Where Science Meets Muse

Posts Tagged ‘creativity research’

Are You Lowering Your Verbal Creativity Doing This Common Thing?

Posted by Plish on February 28, 2019

You’re working on a creative project involving verbiage.  So, you crank up the tunes and listen to your favorite creative mix of instrumental music.

Do you think you’ll be more or less creative than the following scenarios?

  1. Listening to background music with foreign (unfamiliar) lyrics
  2. Music with familiar lyrics

If you’re like me you probably thought that you’d be more creative than scenario #1, but less creative than scenario #2.

You’d be wrong, as I was.

Actually, turning on music in the first place is the problem.  Even if it puts you in a good mood.  According to recent research from Lancaster University, silence or simply background noise (like a library) enables better verbal creativity and verbal insight problem solving.   It appears that the nature of music (of any type!) distracts verbal processes in the brain, which for creative verbal insight problem solving, is a bad thing.

This might not hold though for other types of visual-spatial creative problem solving.  In those cases, background music may actually benefit.  One theory is that the distraction provided by music actually may provide more room for creative wandering so to speak.  That extra space may let ideas flow. ( A fascinating description on the role of background music in verbal versus visual-spatial states is on pages 12 and 13 of the study here.  )

Still, the fact that music is not helpful in a type of creative activity is a shock to those who love music and often turn it on out of habit.

What’s the lesson then?

Understand what type of creative problem you’re solving before adjusting your environment.  We can do things to make ourselves more creative.  Sometimes habits, even pleasing ones, can work against creativity.

What do you think about this research?




Posted in creativity, innovation, Innovation Tools, Nature of Creativity, problem solving, Uncategorized, Workplace Creativity | Tagged: , , , , , , , , , , , , , | Leave a Comment »

Can Too Many People be Creative?

Posted by Plish on November 16, 2009


According to this blog over at MIT, the answer is “yes”.

Researchers broke down society into creators and imitators.  Their task was to see what optimum amount of creativity is needed to benefit society through the dissemination of innovations.

Turns out that if creators are doing their thing 50% of the time, and imitators imitating 100% of the time, approximately 30%-40% of the population should be creators, the rest imitators.  As the quality of ideas goes up, less creators are needed.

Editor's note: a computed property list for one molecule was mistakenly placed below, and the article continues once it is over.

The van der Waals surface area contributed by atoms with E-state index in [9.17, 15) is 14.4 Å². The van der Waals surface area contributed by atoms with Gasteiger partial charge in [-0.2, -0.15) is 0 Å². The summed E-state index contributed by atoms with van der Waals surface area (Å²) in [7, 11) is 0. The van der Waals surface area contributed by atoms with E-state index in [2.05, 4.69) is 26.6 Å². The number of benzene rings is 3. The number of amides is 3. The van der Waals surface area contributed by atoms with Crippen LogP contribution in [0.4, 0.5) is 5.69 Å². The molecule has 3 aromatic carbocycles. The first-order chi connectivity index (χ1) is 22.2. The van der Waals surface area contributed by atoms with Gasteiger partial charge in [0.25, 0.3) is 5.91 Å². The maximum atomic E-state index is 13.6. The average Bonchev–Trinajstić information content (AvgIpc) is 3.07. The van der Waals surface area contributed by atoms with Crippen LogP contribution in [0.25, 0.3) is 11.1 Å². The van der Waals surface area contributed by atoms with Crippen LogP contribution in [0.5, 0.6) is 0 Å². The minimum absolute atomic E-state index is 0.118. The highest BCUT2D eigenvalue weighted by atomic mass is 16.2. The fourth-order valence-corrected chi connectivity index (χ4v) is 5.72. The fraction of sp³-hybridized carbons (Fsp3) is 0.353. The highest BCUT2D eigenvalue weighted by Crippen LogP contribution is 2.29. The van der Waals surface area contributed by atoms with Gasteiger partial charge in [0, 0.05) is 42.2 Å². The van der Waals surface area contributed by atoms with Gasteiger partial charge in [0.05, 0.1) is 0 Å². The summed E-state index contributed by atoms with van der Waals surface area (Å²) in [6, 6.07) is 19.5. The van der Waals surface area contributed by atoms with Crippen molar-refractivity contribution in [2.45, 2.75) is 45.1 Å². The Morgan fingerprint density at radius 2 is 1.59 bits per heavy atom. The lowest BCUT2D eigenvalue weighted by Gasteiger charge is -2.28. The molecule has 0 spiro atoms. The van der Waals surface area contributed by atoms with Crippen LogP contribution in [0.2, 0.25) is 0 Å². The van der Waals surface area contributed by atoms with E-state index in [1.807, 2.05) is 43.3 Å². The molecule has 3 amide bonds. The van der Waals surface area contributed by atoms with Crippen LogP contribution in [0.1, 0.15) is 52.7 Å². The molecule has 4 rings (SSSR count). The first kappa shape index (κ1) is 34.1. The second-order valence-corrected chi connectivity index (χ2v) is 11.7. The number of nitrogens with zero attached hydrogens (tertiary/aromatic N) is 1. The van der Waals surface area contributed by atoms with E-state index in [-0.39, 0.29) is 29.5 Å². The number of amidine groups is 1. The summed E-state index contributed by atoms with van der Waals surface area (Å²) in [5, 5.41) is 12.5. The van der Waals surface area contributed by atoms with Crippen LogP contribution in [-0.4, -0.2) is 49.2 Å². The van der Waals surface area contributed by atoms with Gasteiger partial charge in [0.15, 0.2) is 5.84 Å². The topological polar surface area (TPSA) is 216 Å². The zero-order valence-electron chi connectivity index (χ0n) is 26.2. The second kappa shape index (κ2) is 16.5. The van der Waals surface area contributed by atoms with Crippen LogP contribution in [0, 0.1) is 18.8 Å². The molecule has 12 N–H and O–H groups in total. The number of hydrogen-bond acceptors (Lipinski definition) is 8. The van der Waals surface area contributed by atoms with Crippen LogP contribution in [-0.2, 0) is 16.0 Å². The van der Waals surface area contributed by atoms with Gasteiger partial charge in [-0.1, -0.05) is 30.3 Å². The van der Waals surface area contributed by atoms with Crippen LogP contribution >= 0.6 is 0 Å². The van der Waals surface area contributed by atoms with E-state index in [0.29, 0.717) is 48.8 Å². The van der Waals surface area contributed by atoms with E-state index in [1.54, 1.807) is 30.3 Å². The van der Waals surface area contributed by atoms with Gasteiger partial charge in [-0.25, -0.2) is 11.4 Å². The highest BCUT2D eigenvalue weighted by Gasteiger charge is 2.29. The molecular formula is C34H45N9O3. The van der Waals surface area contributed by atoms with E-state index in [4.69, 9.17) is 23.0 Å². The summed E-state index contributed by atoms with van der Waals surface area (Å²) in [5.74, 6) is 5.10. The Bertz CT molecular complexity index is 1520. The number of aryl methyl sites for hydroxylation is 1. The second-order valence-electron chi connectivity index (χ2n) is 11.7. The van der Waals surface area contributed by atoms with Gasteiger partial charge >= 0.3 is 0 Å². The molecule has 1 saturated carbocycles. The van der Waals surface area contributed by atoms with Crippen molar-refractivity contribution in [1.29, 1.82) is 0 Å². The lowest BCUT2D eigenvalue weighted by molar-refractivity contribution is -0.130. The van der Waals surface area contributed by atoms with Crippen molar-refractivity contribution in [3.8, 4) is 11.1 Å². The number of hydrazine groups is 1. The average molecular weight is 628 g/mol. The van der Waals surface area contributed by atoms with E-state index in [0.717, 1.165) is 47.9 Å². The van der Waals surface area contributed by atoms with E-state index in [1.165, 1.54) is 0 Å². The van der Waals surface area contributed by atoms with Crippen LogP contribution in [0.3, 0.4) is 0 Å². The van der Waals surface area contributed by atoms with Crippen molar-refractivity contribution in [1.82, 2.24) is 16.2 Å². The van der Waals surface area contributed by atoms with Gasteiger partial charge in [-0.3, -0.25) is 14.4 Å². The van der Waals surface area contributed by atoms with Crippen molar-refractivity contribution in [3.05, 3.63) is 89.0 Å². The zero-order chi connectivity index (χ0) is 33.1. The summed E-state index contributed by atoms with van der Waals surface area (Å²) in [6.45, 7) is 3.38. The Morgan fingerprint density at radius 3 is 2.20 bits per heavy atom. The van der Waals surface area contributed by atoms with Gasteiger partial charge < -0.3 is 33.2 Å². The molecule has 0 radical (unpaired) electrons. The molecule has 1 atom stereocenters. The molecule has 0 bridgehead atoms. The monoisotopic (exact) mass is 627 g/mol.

While it’s an interesting study and worthy of some pondering, three shortcomings bother me.

1. The study assumes all creative ideas are meant for sharing. 

In fact, most of our creativity isn’t ‘public’ but is meant for us personally-meant to make our own lives easier.  Most ideas don’t get disseminated and hence don’t get built upon; nevertheless, these people are part of society and so indirectly improve society through their hidden innovations. 

2. Each creative idea does not result in negative repercussions.

Most solutions that get adapted result in unwanted consequences of some sort. This results in additional idea generation, often by others who at some earlier time were only bystanders (imitators) but could very well have been creators in a different realm.

3. The study assumes there is a portion of the population that is only imitating.

I don’t think this is a valid assumption (see Point 1).

While, I realize that this fascinating attempt to model the impact of creativity on society is not meant to be 100% accurate, if we apply this model to corporate cultures, we realize that only a small percentage of people in a company could truly be called creators -most are imitators and (gasp!) are expected to be imitators. 

Therefore, according to this model, those few creators in the company need to be amazingly brilliant and doing their creation the overwhelming majority of the time.   But, given that the minutiae of day-to-day workings insidiously creep in on most people without their knowledge, those creators are probably not even working on creating as much as they should be (imitating?) and not contributing to the overall level of corporate fitness.

The result (at least according to this model) is that most corporate cultures never reach their optimum level of fitness. 

This is something that, unfortunately, most people would not argue with.

Posted in Authenticity, culture of innovation, Design, Disruptive Innovation, idea generation, innovation, problem solving, Research, Society, The Human Person | Tagged: , , , , , | 5 Comments »

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